Evaluation of tag attachment techniques for plunge‐diving terns

Ruben C. Fijn*, Rob S.A. van Bemmelen, Mark P. Collier, Wouter Courtens, E.E. van Loon, Martin J.M. Poot, Judy Shamoun‐Baranes

*Corresponding author for this work

Research output: Contribution to journalArticleAcademicpeer-review


A wide variety of attachment techniques have been used to track birds with electronic tags,with glue, tape, leg rings, neck collars and harnesses being the most common methods. Ingeneral, the choice of attachment method should strive to minimize tagging effects, butensure that sufficient data are collected to address the research question at hand. The aim ofour study was to develop and evaluate tag attachment methods to track Sandwich TernsThalasseus sandvicensisduring the last part of the incubation and the chick-rearing period ofone breeding season. Tag attachments had to stay on for the duration of the chick-rearingperiod (5–6 weeks) and be non-restraining andflexible, but strong enough to withstand theforces and submersion associated with their plunge-diving foraging technique. Wefirstexperimentally tested the durability offlexible material under various environmental condi-tions with the aim of developing a self-releasing harness. Then, infield studies, we comparedthree different attachment methods on terns during the breeding seasons, attaching tags todorsal feathers using (1) tape, (2) glue or (3) a newly developed harness made specificallyfor short-term deployments of one chick-rearing period and constructed from degradablematerial. Assessment of the performance of attachment methods was based on retentiontime of the loggers and on annual survival rates of tagged individuals in comparison withnon-tagged individuals. The use of tape and glue led to premature loss of tags (median mini-mum retention time (range) of 3 (1–4) days and 15 (5–26) days, respectively), whereas theself-releasing harness had a median minimum retention time of 42 (18–91) days, which issufficient to track Sandwich Terns during the entire chick-rearing period. The apparentannual survival of birds tagged using glue or tape did not differ from that observed in non-tagged control birds. In contrast, birdsfitted with the self-releasing harnesses might haveexperienced a lower survival rate than control birds. Entanglement of birds in the harnessmaterial was incidentally observed in three cases, which may have contributed to the lowersurvival rates observed in this group. The risk of entanglement can potentially be mitigatedwith a leg-loop harness instead of a full-body harness. Our results highlight the necessity ofcareful consideration when selecting appropriate attachment methods. Specifically, there isa need to address whether the research questions and desired tracking duration justify theuse of a harness and the higher impact that it entails, or whether a tape or glue-mount is suf-ficient. More broadly, sharingfield expertise in tag attachments across studies is essential tosuccessful deployments while minimizing the impact on animals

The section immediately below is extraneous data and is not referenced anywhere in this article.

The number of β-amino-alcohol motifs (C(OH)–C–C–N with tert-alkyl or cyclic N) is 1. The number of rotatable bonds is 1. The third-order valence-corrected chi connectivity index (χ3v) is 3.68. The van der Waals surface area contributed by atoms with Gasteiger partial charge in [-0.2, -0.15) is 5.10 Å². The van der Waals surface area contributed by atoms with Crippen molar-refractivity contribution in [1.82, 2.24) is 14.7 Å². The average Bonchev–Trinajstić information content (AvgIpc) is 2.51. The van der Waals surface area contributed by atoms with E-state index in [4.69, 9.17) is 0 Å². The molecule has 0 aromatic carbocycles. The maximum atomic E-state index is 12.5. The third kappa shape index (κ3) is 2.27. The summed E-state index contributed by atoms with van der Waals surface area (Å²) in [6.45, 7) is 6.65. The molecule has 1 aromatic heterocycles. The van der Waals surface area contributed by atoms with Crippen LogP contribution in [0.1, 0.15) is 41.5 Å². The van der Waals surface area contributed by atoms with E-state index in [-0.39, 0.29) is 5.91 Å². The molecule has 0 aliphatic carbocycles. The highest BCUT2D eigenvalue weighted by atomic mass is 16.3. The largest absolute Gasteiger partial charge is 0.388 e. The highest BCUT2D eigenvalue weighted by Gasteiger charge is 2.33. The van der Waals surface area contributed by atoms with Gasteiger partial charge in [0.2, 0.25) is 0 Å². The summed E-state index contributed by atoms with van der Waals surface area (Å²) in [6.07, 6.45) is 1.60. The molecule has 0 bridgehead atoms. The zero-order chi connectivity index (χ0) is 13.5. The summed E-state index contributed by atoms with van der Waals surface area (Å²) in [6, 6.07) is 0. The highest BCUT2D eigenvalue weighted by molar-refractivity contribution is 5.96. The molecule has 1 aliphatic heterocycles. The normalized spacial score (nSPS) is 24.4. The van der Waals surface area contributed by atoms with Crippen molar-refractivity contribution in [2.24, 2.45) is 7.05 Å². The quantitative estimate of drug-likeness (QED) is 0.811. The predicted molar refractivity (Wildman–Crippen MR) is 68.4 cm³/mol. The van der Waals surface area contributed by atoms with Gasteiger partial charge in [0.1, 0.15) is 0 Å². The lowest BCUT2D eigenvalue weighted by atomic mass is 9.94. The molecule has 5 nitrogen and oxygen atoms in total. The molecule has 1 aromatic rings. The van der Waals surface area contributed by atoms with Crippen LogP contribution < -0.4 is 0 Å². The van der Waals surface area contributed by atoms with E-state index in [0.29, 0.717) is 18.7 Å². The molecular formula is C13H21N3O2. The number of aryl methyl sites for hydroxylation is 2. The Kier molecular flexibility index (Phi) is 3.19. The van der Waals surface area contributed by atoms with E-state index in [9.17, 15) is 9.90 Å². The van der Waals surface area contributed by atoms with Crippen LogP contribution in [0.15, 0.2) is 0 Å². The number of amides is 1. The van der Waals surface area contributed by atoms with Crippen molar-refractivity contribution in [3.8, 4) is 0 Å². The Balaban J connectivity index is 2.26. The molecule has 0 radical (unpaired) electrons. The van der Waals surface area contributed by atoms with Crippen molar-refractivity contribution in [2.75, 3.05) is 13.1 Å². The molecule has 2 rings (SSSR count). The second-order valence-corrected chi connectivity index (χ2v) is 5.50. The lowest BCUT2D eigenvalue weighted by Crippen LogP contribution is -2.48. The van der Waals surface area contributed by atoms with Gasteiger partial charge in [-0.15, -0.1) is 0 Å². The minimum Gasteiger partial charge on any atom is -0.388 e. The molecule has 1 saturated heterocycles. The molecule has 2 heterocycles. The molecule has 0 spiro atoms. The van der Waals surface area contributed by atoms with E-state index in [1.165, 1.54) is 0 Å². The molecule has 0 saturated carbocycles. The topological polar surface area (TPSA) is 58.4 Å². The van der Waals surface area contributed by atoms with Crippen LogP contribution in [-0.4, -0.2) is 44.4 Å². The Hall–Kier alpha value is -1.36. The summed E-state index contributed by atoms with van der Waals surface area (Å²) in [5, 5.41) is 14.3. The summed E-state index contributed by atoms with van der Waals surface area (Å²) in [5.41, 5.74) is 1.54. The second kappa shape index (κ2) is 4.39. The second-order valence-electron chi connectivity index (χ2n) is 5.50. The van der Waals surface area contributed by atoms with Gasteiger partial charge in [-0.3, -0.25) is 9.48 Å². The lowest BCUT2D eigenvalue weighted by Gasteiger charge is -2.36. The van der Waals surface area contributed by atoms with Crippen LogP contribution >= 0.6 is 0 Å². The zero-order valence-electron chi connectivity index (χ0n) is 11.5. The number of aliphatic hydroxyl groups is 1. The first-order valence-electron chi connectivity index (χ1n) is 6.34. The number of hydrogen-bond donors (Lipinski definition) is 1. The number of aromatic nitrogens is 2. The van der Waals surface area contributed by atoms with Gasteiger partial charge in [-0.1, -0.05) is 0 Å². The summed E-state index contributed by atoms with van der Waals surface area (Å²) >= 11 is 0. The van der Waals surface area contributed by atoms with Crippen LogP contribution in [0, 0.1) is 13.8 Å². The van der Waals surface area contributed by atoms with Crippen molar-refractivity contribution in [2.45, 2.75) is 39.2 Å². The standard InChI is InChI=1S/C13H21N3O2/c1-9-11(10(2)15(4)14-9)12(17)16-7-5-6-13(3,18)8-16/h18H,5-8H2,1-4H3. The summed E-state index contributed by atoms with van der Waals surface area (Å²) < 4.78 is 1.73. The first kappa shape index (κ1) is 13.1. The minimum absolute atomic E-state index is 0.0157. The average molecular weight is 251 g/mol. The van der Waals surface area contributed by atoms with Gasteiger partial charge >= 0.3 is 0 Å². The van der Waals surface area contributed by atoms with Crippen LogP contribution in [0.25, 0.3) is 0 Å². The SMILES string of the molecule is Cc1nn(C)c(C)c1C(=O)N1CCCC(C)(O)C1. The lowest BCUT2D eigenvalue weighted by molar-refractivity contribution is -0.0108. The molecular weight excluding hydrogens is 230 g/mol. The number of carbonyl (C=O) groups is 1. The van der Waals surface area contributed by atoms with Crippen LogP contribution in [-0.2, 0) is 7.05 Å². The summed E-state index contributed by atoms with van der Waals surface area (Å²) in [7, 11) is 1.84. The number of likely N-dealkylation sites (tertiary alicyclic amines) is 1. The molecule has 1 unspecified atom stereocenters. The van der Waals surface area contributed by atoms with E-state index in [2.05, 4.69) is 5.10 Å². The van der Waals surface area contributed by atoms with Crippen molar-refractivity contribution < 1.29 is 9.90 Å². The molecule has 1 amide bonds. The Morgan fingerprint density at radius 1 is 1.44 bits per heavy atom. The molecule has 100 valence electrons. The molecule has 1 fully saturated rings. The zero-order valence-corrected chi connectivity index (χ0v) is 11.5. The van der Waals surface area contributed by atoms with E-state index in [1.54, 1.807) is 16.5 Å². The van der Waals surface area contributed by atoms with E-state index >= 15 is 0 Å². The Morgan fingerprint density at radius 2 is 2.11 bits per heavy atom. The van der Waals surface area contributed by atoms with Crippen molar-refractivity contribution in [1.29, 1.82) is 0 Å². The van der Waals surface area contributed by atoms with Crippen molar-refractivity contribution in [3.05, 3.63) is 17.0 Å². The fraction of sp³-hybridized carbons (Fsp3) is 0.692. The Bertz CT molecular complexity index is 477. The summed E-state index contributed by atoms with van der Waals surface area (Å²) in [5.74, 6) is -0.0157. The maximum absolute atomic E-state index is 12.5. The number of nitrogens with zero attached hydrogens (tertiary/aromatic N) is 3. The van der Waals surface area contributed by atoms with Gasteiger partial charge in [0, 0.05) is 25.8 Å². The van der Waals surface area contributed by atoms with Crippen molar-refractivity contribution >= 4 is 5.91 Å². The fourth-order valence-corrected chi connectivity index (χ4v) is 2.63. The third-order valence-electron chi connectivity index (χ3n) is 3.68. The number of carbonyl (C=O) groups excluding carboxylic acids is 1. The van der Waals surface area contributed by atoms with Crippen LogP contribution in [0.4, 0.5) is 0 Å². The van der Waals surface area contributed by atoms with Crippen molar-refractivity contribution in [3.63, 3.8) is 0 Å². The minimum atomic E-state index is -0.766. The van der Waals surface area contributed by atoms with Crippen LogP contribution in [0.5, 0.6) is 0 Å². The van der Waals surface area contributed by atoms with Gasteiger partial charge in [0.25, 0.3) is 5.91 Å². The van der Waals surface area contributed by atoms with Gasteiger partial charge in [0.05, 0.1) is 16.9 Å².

Original languageEnglish
Publication statusE-pub ahead of print - 4 Feb 2024


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